22 JULY 1876, Page 13


OF THE SPEOTATOR:1 assessors or judges ; and that advice had respect to what was expedient rather than to what was legal. The result is a series of decisions which are not merely the laughing-stock of scholars, but which, in addition, annihilate each other. And this will be the case, so long as the Bishops are in a position to "concuss," as they say in Scotland, the legal knowledge and instincts of the lay lords. What is wanted in these cases is dry law, with absolute indifference as to the results of any particular decisions. The province of the Judge is to declare what the law actually is. And this is what the ecclesiastical decisions of the Judicial Committee profess to do. But what they have done, in fact, is to create a new law, which, in many instances, is plainly contradictory, not to the spirit merely, but also to the letter of the law which the decisions profess to expound. I have great respect and esteem for several members of the Episcopal Bench, and I am sure that they would all endeavour to discharge the office of Judge con- scientiously. But they are all more or less biassed in these matters, and conscientious bias is a fatal flaw in the character of a Judge. For myself, I do not hesitate to say that I should in- finitely prefer to be tried by a learned and able Jew like the Master of the Rolls, than by a Court whose episcopal members overrule the opinions of the lay lords by considerations which have nothing to do with the strict interpretation of the Rubrics. It would be much more prudent, and vastly more honest, to alter the Rubrics, than to make them say, not only what they do not say, but very often the exact opposite of what they do say. The Archbishop of Canterbury is never weary of declaim-

SIR,—I hope you will allow me to call attention in your columns to a very important and instructive debate on this subject, which has just taken place in the Upper House of the Convocation of Canterbury. Your readers will remember that the all but unanimous voice of Parliament expelled the Episcopal element from the Final Court of Appeal in ecclesiastical causes, when Lord Selborno's Bill was under discussion. The solitary exceptions to that unanimity were the two Primates, who made a desperate effort to rescind the decision arrived at by both Houses of Parliament. In this they failed. But they have succeeded in getting episcopal assessors substituted for episcopal judges in Lord Cairns' Judicature Bill. This is practically a distinction without a differ- ence, as the Archbishop of Canterbury frankly admits. ". I have never found," he says, " that there is any very great difference in the position which a bishop occupies when he is an assessor from that which he occupies when he is a judge." And he proceeds to illustrate this by reference to certain decisions in which "we "- that is, himself and the two Primates of the day—" gave our advice, and our advice was, I believe, perfectly followed." And so these decisions " came forth with the imprimatur of the two Archbishops and the Bishop of London, as well as of the lay lords who were members of the Judicial Committee."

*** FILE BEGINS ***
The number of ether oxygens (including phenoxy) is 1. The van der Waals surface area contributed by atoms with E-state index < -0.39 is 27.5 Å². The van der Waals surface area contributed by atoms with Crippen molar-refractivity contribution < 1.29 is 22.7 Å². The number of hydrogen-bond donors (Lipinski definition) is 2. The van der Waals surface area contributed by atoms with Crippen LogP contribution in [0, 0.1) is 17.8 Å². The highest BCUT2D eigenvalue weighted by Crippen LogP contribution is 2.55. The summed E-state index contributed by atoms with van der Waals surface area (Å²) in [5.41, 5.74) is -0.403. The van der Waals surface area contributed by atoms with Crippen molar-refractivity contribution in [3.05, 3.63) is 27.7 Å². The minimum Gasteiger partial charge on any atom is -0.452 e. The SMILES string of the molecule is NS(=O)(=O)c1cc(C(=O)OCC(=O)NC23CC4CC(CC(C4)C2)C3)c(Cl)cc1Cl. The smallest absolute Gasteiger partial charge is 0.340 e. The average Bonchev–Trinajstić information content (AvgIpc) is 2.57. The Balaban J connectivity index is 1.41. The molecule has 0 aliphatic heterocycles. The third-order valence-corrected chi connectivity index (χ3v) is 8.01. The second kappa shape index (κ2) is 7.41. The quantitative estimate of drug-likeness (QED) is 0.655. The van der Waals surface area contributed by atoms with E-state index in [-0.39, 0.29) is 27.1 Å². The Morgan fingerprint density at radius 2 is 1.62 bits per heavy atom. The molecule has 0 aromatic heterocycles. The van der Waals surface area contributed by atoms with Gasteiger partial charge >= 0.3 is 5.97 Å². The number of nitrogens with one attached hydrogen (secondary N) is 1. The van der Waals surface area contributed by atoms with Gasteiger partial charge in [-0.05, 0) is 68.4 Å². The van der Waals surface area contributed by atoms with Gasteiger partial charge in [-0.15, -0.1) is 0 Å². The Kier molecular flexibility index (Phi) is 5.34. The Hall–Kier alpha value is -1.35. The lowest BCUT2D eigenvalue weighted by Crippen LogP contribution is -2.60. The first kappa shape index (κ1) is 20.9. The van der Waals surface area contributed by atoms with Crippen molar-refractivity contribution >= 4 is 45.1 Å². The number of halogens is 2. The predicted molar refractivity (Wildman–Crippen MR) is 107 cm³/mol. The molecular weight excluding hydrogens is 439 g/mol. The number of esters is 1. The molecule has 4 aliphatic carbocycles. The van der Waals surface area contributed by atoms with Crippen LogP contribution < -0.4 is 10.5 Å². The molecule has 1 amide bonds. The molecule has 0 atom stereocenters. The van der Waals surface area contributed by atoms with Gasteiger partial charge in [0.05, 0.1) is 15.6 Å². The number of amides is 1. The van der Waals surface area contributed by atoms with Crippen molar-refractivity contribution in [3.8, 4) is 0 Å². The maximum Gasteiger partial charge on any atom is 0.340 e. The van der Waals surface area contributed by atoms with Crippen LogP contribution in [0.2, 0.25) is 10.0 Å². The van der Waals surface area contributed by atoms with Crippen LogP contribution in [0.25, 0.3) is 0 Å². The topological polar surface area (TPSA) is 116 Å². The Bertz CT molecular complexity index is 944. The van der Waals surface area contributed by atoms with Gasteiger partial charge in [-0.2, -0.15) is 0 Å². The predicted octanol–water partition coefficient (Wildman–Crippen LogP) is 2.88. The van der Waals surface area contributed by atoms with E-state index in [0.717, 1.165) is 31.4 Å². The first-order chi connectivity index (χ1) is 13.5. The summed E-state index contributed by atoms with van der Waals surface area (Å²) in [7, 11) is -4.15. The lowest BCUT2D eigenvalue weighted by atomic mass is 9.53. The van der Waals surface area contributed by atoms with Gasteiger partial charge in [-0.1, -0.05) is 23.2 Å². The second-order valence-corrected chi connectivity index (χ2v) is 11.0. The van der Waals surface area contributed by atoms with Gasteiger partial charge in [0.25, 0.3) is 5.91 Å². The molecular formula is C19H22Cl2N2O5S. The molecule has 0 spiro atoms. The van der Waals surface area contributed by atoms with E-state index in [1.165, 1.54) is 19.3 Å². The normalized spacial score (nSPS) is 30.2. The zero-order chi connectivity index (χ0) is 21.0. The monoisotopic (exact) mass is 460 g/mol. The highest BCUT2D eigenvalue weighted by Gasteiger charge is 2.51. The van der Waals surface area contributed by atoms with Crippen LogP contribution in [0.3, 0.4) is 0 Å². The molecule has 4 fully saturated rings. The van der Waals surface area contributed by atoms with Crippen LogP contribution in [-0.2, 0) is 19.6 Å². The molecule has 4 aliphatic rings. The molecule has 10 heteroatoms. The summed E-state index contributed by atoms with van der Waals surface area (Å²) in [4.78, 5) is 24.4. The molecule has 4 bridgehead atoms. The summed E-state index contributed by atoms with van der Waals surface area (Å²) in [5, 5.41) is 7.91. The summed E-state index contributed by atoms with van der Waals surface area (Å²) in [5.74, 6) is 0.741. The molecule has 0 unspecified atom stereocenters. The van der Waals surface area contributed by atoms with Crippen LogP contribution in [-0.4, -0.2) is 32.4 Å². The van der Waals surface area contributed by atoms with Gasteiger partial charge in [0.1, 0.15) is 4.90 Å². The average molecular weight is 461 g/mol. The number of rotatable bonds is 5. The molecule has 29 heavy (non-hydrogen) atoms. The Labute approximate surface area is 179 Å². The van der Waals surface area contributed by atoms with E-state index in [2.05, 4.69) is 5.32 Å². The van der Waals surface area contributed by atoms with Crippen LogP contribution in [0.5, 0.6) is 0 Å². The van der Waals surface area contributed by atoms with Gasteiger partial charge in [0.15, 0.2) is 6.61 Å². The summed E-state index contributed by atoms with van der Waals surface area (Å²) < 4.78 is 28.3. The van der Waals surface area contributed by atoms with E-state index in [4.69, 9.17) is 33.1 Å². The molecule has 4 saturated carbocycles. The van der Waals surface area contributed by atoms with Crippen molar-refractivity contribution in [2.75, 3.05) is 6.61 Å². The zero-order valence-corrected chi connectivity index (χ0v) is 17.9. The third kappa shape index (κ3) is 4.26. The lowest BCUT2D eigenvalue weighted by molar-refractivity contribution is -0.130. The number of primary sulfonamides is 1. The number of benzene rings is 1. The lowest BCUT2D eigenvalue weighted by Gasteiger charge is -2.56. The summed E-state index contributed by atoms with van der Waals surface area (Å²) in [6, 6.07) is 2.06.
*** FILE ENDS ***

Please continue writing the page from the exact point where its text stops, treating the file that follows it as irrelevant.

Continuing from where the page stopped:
Here we have the Archbishop of Canterbury ingenuously ad- mitting the justice and reasonableness of the objection against the presence of the Bishops in the Final Court, whether as judges or assessors. It all comes to the same thing in the end. The Bishops "give their advice, and their advice is perfectly followed." Just so. The decisions of the Judicial Committee have not In the New York school I had a striking illustration of this been based on law at all, but on the advice of the episcopal ing against the wickedness' of those clergy who disregard the decisions of the Judicial Committee. But when the clergy beg that henceforward these decisions should come from lawyers alone, the Archbishop of Canterbury will not hear of it, and he strives hard to pledge his episcopal brethren to come up from the country to force on a reluctant Parliament and an indignant clergy a tribunal which is utterly discredited, and on behalf of which only two voices were raised in Parliament,—the voices of the Archbishops of Canterbury and York.—I am, Sir, &c., M. MACCOLL.